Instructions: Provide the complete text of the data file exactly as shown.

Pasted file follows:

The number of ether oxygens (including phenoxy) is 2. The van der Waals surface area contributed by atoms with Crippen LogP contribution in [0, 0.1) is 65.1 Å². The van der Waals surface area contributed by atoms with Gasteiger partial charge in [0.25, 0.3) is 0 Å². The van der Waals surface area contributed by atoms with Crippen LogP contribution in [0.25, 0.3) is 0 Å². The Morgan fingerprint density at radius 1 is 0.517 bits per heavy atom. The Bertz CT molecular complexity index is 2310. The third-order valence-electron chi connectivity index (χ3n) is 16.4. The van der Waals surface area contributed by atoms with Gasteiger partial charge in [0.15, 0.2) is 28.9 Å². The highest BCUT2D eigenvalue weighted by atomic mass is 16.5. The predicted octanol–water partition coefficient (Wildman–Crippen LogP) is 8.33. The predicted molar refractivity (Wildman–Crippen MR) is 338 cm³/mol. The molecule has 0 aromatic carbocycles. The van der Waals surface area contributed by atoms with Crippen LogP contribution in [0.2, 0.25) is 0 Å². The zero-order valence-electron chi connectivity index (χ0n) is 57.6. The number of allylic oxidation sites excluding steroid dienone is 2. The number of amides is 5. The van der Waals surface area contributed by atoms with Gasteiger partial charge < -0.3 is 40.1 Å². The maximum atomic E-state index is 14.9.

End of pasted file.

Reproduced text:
The number of ether oxygens (including phenoxy) is 2. The van der Waals surface area contributed by atoms with Crippen LogP contribution in [0, 0.1) is 65.1 Å². The van der Waals surface area contributed by atoms with Gasteiger partial charge in [0.25, 0.3) is 0 Å². The van der Waals surface area contributed by atoms with Crippen LogP contribution in [0.25, 0.3) is 0 Å². The Morgan fingerprint density at radius 1 is 0.517 bits per heavy atom. The Bertz CT molecular complexity index is 2310. The third-order valence-electron chi connectivity index (χ3n) is 16.4. The van der Waals surface area contributed by atoms with Gasteiger partial charge in [0.15, 0.2) is 28.9 Å². The highest BCUT2D eigenvalue weighted by atomic mass is 16.5. The predicted octanol–water partition coefficient (Wildman–Crippen LogP) is 8.33. The predicted molar refractivity (Wildman–Crippen MR) is 338 cm³/mol. The molecule has 0 aromatic carbocycles. The van der Waals surface area contributed by atoms with Crippen LogP contribution in [0.2, 0.25) is 0 Å². The zero-order valence-electron chi connectivity index (χ0n) is 57.6. The number of allylic oxidation sites excluding steroid dienone is 2. The number of amides is 5. The van der Waals surface area contributed by atoms with Gasteiger partial charge < -0.3 is 40.1 Å². The maximum atomic E-state index is 14.9.